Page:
Are you a regular follower of or participant in the personal finance community? If so, then you are familiar with one of the eternal PF debates out there. To crush our credit card debt, we took on both approaches.
Frugality vs. Increasing Income
For those PF bloggers seeking financial independence, early retirement or the ability to establish their own businesses, there seem to be two approaches (predominantly): frugal living and increasing income.
For many PF bloggers, frugality seems to be a popular choice. If you’ve read even one Frugalwoods post, you might consider their blog the poster child for using frugality to build the wealth necessary to support financial independence. However, there are many, many more who whole-heartedly believe that frugality is the key to long-term wealth. Makes sense, right?
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Beware of little expenses. A small leak will sink a great ship. – B. Franklin
However, there is an entirely different group of folks who believe that wealth creates wealth and that frugality alone won’t create wealth. In fact, some feel that a $5 a day latte habit doesn’t really add up in the end. If you want the $5 cup of coffee, you just need to pursue a job/side hustle/business that will support such a habit.
Buying coffee saves time, and it could be one of many ways in which outsourcing parts of one’s life can lead to more profitable endeavors. Perhaps that very cup of coffee results in a chance encounter in your local Starbucks with someone who can help get your entrepreneurial endeavor off the ground. I’m sure there are a thousand other reasons to buy the coffee, especially if it means less strife in your life or relationship.
Time is more valuable than money. You can get more money, but you cannot get more time. – J. Rohn
We Try All of the Personal Finance Tips
We love a good experiment. When one considers how much debt we had during our benchmark month, March 2015, it really couldn’t get much worse for us, so why not try on some new ideas for size?
With $35k in student loans, $10k in interest-free credit card debt and a huge mortgage, we were ripe for change. (If we had more credit card debt than we could manage, we might have considered getting some help.)
How did we figure out which PF approach worked for us? We tried all of the ideas, because we LOVE continuous improvement.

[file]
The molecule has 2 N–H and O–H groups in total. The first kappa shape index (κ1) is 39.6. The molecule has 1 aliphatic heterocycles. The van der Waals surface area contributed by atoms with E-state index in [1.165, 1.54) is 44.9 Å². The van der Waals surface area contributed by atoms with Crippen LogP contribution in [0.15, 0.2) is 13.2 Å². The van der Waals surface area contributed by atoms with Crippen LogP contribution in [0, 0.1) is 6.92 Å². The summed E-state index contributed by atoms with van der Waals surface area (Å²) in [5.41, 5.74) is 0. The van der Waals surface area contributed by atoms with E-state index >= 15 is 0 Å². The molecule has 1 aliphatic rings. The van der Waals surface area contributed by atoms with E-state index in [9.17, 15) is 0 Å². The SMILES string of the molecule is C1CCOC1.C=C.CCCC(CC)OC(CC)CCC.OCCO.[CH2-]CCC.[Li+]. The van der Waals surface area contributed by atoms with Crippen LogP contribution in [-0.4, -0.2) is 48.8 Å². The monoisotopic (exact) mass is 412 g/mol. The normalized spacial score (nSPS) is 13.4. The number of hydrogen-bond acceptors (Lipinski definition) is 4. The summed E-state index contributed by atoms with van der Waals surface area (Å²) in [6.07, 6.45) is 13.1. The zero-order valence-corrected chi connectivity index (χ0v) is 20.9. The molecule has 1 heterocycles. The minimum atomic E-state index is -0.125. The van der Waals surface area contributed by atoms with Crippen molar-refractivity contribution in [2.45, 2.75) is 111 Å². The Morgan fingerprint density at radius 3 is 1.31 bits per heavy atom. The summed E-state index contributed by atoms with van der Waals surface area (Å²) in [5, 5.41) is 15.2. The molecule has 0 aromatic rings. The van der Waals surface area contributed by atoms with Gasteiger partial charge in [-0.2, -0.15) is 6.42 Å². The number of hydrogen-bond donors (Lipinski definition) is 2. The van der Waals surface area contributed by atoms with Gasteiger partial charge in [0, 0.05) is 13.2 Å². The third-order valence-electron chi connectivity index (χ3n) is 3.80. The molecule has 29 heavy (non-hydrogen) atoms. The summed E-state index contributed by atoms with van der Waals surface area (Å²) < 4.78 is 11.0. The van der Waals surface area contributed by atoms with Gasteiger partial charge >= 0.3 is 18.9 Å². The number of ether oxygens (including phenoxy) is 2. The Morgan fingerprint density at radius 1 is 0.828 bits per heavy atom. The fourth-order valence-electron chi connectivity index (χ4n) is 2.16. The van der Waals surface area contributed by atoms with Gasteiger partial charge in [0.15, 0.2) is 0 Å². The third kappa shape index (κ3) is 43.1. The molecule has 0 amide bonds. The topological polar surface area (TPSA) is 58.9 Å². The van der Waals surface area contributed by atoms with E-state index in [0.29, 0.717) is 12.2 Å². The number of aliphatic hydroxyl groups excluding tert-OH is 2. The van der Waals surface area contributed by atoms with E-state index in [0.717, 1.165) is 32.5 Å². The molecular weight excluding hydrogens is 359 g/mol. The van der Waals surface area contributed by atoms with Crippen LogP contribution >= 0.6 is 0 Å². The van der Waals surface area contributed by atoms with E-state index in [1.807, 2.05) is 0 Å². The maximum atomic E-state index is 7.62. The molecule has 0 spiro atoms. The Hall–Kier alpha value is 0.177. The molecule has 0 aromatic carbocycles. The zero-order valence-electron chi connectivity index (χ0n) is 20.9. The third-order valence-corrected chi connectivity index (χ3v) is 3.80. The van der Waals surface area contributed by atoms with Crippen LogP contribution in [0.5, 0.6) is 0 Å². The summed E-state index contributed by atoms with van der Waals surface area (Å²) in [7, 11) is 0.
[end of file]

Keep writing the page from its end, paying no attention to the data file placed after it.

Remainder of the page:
Downsizing our home, optimizing our diet, prepping meals on Sundays and much, much more comprise the many frugal approaches we’ve taken in our new life in an effort to improve our spending, pay off debt and save for the future.
But the fun doesn’t stop there! We’re side hustling, too. By leveraging my digital marketing prowess, we’ve been able to generate extra income every month. Time that we might have been spent watching TV or mowing a 1/3 of an acre of (unwanted) grass is now spent helping small businesses succeed.
Related Post: Big News at the Small House
Fruits of Our Labor
With one foot firmly planted in each camp, we’re able to put the best of both worlds to work for us. How successful have we been?
April 2015 was the start. We had credit card debt, student loan debt and a huge mortgage totaling $204,971.31.
Here we are, six months later. October 2015. We have NO credit card debt and we paid off one of the six (!!!) student loans we have. Our debt total is now $188,455.59.
As a result of our frugal ways and ability to generate additional income, we’ve paid off $16,515.72 in credit card debt!
Here are our best tips for crushing your debt ASAP.
Tip #1: Know What You Owe
When you have a clear understanding of the debt you have, it makes it easier to come up with a plan to use either a debt snowball or debt avalanche to pay off that debt. Pull together your credit reports and statements to make a list of everything you owe.
Tip #2: Create a Budget
Decide what you want to spend money on — that’s the goal of the budget. If you bring home $3,000 a month and you decide to spend $2,000 on food, shelter, and other expenses, then you know you have $1,000 to dedicate to paying off debt.
Tip #3: Make More Money
If you hate debt as much as us, you might be willing to hustle it out to pay off your debt ASAP. (It’s temporary, just until you pay off that debt!) Start a side hustle, find a part-time job, put in overtime at work, etc…find ways to make extra money. If you can make an extra $1,000 a month, combine this income with the $1,000 left in your budget each month and suddenly you have $2,000 to dedicate to your debt.